BT installs ‘record-breaking’ broadband network across Scottish Highlands

The rollout is part of Digital Scotland Superfast Broadband scheme to bring faster internet to country

BT has installed fibre optic cables across a record-breaking 20 seabed crossings as it works to bring superfast broadband to the Scottish Highlands.

The telecoms giant hailed the 26.9 million operation as the most complex underwater engineering challenge it has ever undertaken, which forms part of the 410 million Digital Scotland Superfast Broadband scheme.

Members of the programme are celebrating the successful installation in the island of Millport today, after work started in July to establish a fibre network across 40 island and mainland locations from Orkney to Kintyre.

The successful installation is the latest step in the Digital Scotland project to bring high-speed fibre broadband to 84 per cent of the Highlands and Islands region by the end of 2016.

That extension will touch many rural communities comprised of 150,000 premises, which will receive broadband services in the coming months.

Brendan Dick, director of BT Scotland director, said: "This has been the most complex subsea project BT has tackled in UK waters, as well as being the largest number of seabed cables laid in a single weather window.

"I'm so proud of the endeavour shown by the whole team to overcome the technical and environmental challenges.

"This underwater spider's web of fibre optic cables is set to deliver a seismic shift in communications for Scotland's island communities, bringing them in closer touch with the rest of the world than ever before."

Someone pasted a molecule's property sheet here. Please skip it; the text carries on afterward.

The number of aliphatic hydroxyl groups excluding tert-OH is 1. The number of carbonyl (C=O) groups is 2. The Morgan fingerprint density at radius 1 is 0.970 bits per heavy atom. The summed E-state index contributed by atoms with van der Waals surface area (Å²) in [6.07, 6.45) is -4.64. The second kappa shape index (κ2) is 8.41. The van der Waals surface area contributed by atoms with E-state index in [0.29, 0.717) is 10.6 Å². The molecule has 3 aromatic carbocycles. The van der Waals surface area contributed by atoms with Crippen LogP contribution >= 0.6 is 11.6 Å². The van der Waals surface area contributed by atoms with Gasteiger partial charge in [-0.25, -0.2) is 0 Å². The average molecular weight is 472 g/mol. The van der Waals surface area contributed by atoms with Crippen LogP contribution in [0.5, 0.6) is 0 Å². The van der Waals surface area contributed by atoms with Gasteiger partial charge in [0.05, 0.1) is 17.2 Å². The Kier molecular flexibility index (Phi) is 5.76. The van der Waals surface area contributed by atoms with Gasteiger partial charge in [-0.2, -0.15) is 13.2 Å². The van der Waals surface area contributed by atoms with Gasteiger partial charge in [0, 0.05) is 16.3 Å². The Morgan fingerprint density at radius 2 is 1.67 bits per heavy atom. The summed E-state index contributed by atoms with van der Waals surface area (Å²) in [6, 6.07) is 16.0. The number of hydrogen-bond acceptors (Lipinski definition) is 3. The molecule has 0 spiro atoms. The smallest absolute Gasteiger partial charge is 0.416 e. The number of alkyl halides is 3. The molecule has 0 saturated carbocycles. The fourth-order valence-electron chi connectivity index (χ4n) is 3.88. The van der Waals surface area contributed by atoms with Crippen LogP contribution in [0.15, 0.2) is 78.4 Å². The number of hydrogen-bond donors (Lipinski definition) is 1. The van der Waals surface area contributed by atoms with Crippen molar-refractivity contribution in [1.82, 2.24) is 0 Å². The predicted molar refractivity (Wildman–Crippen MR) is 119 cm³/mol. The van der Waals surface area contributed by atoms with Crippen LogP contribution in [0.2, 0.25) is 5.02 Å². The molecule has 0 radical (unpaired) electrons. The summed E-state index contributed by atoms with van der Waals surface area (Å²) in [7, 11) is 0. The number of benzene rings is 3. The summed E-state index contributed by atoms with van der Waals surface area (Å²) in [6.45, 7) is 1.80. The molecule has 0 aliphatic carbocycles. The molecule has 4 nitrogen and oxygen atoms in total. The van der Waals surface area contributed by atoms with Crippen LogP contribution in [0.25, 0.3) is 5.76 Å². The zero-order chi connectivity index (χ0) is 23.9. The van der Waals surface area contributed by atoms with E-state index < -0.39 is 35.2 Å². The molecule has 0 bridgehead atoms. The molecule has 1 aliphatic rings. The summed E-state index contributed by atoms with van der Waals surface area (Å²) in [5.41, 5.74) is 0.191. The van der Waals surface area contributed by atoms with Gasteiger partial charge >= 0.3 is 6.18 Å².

Deputy First Minister John Swinney added that it will bring economic opportunities to remote businesses.

"The rollout of superfast broadband will allow many households across our islands to connect to fibre broadband services for the first time, as well as giving businesses the opportunity to enhance their services," he said.

Cable laying firm Orange Marine buried the double-armoured cable into the seabeds around the Highlands from its 14,000-tonne ship, the Rene Descartes, while Hampshire-based A-2-Sea Solutions connected the cables to BT's terrestrial network.

Contractors will now concentrate on linking the subsea connections together, with the first island communities set to receive broadband speeds of 80Mbps from early spring 2015.

 The Digital Scotland scheme consists of two projects, the one covering the Highlands and Islands area and one focusing on the rest of the country, targeting 750,000 homes, offices and buildings.

The Digital Highlands and Islands project is being led by Highlands and Islands Enterprise (HIE), which is a funding partner alongside the Scottish Government, Broadband Delivery UK (BDUK) and BT.

The Highlands and Islands rollout will lay more than 500 miles of fibre optic cable, and more than 30,000 premises in Moray, Highland, Shetland and Argyll now have access to faster broadband.

Picture credit: Gillies Mackenzie/HIE Cable laying at Stornoway, Isle of Lewis, Outer Hebrides

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